Skip to Main Content
It looks like you're using Internet Explorer 11 or older. This website works best with modern browsers such as the latest versions of Chrome, Firefox, Safari, and Edge. If you continue with this browser, you may see unexpected results.
Roger Combs - submitted by daughter, Kathy Combs Bibey
Roger Clay Combs was born in Wilkes County, North Carolina on October 21, 1917. His parents were Harvey Roscoe and Genie Lou Johnson Combs. He had 5 brothers, 2 sisters, 3 half-brothers, and 4 half-sisters. He grew up working on his family's farm and at a sawmill.
On December 14, 1942 he married Evie Johnson. He left the next day for Camp Croft, South Carolina to begin training for the overseas war brought on by the aggression of Hitler and Japan. He trained at Fort Benning, Georgia, Camp Polk, Louisiana, and Hill Military Reservation in Fredericksburg, Virginia. There he was in the 764th Light Tank Battalion. On July 14, 1944 he departed US soil for the battlefields of Europe. He arrived there on July 23, 1944. During this time, he was assigned to the 90th Infantry Division, 358th Infantry, 2nd Battalion. The 90th Infantry was in many skirmishes and battles through the fall and winter of 1944, most notably the Battle of the Bulge. Roger was on the front lines from Christmas until April of 1945. He participated in the Crossing of the Rhine River and the occupation of the Rhineland, also the Allied Invasion of Germany. His decorations and medals include the American Theater Campaign Medal, EAMET Campaign Medal with 3 bronze service stars, Good Conduct Medal AR 600-68 and the Victory Medal. He also received the bronze star his citation reads:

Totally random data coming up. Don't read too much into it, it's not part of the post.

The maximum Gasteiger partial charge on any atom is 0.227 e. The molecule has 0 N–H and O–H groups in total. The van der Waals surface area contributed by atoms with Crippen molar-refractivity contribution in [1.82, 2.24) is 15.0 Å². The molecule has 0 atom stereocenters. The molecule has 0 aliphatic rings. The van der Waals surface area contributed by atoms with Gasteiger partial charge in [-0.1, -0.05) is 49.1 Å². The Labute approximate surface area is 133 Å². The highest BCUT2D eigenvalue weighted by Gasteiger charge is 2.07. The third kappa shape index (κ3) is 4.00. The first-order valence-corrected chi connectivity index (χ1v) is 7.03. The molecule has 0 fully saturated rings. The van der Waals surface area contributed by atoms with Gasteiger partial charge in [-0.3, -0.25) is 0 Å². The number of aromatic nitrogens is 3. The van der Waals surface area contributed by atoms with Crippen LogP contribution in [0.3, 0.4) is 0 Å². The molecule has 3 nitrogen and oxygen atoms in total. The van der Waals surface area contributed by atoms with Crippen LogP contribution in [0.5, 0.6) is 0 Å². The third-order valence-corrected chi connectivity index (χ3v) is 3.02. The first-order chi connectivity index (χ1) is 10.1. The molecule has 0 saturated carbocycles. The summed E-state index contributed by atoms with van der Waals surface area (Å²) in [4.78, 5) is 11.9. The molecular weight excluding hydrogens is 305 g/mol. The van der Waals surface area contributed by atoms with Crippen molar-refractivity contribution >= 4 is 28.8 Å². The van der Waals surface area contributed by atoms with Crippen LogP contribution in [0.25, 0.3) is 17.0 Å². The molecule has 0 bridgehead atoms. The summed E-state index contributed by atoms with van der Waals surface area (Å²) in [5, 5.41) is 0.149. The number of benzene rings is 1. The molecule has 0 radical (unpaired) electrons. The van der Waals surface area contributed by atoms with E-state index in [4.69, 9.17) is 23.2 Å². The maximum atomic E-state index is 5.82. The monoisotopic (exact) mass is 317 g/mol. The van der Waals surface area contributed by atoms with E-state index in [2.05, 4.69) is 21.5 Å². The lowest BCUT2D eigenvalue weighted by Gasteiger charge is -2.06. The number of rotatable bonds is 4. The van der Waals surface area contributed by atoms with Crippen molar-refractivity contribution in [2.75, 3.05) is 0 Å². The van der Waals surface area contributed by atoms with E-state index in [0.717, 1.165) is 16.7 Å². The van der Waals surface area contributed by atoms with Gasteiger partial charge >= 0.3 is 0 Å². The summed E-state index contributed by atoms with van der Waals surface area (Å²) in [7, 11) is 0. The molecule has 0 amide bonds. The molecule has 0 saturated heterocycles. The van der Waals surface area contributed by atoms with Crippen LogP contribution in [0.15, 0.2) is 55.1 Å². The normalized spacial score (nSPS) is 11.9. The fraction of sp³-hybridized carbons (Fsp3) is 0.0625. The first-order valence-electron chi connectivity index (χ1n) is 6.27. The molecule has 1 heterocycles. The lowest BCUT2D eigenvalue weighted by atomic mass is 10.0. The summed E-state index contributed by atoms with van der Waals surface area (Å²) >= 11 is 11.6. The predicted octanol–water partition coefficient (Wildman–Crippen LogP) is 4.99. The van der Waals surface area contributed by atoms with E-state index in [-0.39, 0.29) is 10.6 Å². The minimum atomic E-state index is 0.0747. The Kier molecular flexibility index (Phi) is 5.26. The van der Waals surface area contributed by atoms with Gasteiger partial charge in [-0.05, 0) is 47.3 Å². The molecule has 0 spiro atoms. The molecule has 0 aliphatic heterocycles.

Roger C Combs, 34594420, Private First Class, Infantry 358th Infantry, United States Army. For heroic achievement on 12 April 1945 in the vicinity of Katshutte, Germany. Upon entering the town, a company encountered intense sniper fire emanating from a house on top of a steep slope. Disregarding his personal safety, Private First Class Combs voluntarily led two companions in such a bold and daring attack that three snipers were forced to flee from their positions. As a result of his courageous and skillful leadership, the harassing fire was eliminated and his platoon was able to advance and take its objective. His heroic achievement was in accordance with military traditions. Entered military service from North Carolina.
PFC Combs returned to the United States on the Liberty Ship, Andrew Moore, on December 29, 1945 making port in New York. Making his way back to Fort Bragg, North Carolina, he was honorably discharged on January 5, 1946.
Moving back to Wilkes County, he and Evie started a family which would include 4 boys and 1 girl. They lost their firstborn son to Tuberculosis Meningitis when he was almost 3 years old. In 1955, they moved their family to Greensboro, North Carolina where he became a carpenter. Several years later they moved to Gibsonville, east of Greensboro where he lived until he died on October 22, 1987. He is buried at Lakeview Memorial Park in the Peace Garden.